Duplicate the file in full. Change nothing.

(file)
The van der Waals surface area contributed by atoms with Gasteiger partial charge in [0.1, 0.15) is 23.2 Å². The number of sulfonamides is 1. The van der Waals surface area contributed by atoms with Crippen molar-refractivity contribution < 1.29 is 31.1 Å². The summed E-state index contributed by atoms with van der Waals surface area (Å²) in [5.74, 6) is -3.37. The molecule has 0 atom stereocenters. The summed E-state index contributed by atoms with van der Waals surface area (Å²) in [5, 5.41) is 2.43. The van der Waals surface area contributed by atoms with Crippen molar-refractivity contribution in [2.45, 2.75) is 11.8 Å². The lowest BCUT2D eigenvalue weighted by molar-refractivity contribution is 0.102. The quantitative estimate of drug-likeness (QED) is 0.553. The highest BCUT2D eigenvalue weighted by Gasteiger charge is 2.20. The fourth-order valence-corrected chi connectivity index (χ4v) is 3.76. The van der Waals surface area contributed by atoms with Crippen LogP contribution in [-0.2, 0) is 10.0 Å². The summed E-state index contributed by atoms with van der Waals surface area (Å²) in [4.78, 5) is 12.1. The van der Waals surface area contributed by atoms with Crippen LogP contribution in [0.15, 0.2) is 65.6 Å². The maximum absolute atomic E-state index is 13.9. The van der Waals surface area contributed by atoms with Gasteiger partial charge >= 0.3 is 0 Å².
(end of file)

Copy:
The van der Waals surface area contributed by atoms with Gasteiger partial charge in [0.1, 0.15) is 23.2 Å². The number of sulfonamides is 1. The van der Waals surface area contributed by atoms with Crippen molar-refractivity contribution < 1.29 is 31.1 Å². The summed E-state index contributed by atoms with van der Waals surface area (Å²) in [5.74, 6) is -3.37. The molecule has 0 atom stereocenters. The summed E-state index contributed by atoms with van der Waals surface area (Å²) in [5, 5.41) is 2.43. The van der Waals surface area contributed by atoms with Crippen molar-refractivity contribution in [2.45, 2.75) is 11.8 Å². The lowest BCUT2D eigenvalue weighted by molar-refractivity contribution is 0.102. The quantitative estimate of drug-likeness (QED) is 0.553. The highest BCUT2D eigenvalue weighted by Gasteiger charge is 2.20. The fourth-order valence-corrected chi connectivity index (χ4v) is 3.76. The van der Waals surface area contributed by atoms with Crippen LogP contribution in [-0.2, 0) is 10.0 Å². The summed E-state index contributed by atoms with van der Waals surface area (Å²) in [4.78, 5) is 12.1. The van der Waals surface area contributed by atoms with Crippen LogP contribution in [0.15, 0.2) is 65.6 Å². The maximum absolute atomic E-state index is 13.9. The van der Waals surface area contributed by atoms with Gasteiger partial charge >= 0.3 is 0 Å².